Having read countless five-star reviews for War Horse, my hopes were high when I was finally able to see it at the National Theatre. Thankfully, I was not disappointed.
Based upon the novel by Michael Morpurgo, War Horse tells the story of a boy (Albert Narracott, played by Jack Monaghan), his horse (Joey, played by rotating actors controlling a puppet), and their lasting relationship through the First World War, highlighting the suffering of overlooked members of the military during battle and reminding us of the disruption the war brought to quiet, civilised communities. It is often forgotten that as late as WWI horse were still being used in battle, so the fact that the play involves horses and bayonets comes as a shock. Indeed, a million horses were shipped over to France for military purposes, with only 62,000 coming back home.
Upon entry into the auditorium, the stage was a great bare, dark expanse; the background a simple strip of what looked like torn paper, the reason for this to be revealed in the first act. The opening was incredibly moving, with cast members singing a lilting country ballad without backing. From then onwards, the emotional atmosphere did not fade throughout the entire production. The story begins with Joey as a foal being sold to a drunken farmer, progressing to show his growth into an adult horse whilst conveying his blossoming relationship with Albert, culminating with their gradual journey into battle.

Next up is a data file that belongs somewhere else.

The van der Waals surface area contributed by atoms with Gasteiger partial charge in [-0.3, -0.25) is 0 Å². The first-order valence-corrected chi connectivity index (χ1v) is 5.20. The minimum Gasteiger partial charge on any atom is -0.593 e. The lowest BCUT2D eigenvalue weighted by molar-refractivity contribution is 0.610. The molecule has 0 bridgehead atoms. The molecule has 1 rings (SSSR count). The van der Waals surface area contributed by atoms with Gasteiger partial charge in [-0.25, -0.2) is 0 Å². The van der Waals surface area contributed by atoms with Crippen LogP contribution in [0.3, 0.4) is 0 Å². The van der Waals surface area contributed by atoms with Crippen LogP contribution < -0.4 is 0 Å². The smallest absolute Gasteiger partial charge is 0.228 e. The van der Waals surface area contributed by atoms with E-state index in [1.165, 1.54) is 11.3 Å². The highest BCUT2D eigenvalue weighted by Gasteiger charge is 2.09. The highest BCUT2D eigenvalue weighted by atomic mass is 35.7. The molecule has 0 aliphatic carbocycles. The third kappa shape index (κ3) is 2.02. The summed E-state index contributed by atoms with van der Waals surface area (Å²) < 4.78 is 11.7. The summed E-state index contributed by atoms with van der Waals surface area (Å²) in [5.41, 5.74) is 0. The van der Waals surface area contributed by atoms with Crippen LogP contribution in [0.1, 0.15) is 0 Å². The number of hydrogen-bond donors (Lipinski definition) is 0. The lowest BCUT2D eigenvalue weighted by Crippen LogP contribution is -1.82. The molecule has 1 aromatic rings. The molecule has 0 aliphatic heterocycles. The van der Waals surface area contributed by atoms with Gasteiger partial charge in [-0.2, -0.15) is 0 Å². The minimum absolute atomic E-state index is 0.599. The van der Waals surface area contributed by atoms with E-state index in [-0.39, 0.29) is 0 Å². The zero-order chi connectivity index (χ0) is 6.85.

The puppetry, provided by the Handspring Puppet Company, was the main attraction, the puppeteers perfecting the habits of a life-sized horse including the breathing, ear twitches and tail swishes. They were transfixing, and it was easy to forget that they were puppets. Comic relief in the form of a charismatic goose also allowed laughter in the midst of an emotional production.
The music heard in War Horse was fantastic, as was the acting. Nigel Betts as Arthur Narracott and Sargeant Thunder, and Jack Monaghan as Albert Narracott were particularly good. Saul Rose and Eliot Short, singer and fiddle player, brought the Devonshire atmosphere into the room with their haunting music and striking lyrics. I shall be listening to the soundtrack on repeat for weeks.
The play was all the more poignant with Armistice Day only a week later. The cast sold poppies at the end as we exited the building, which was a great idea and really made the whole performance all the more meaningful.
War Horse is being staged at the National Theatre, and has been adapted by Nick Stafford. With its striking visual effects, made all the more impressive with their simplicity, and the cast clearly relishing in all their roles, War Horse is not to be missed. Tickets have been keenly sought after for months on end, and it’s easy to see why.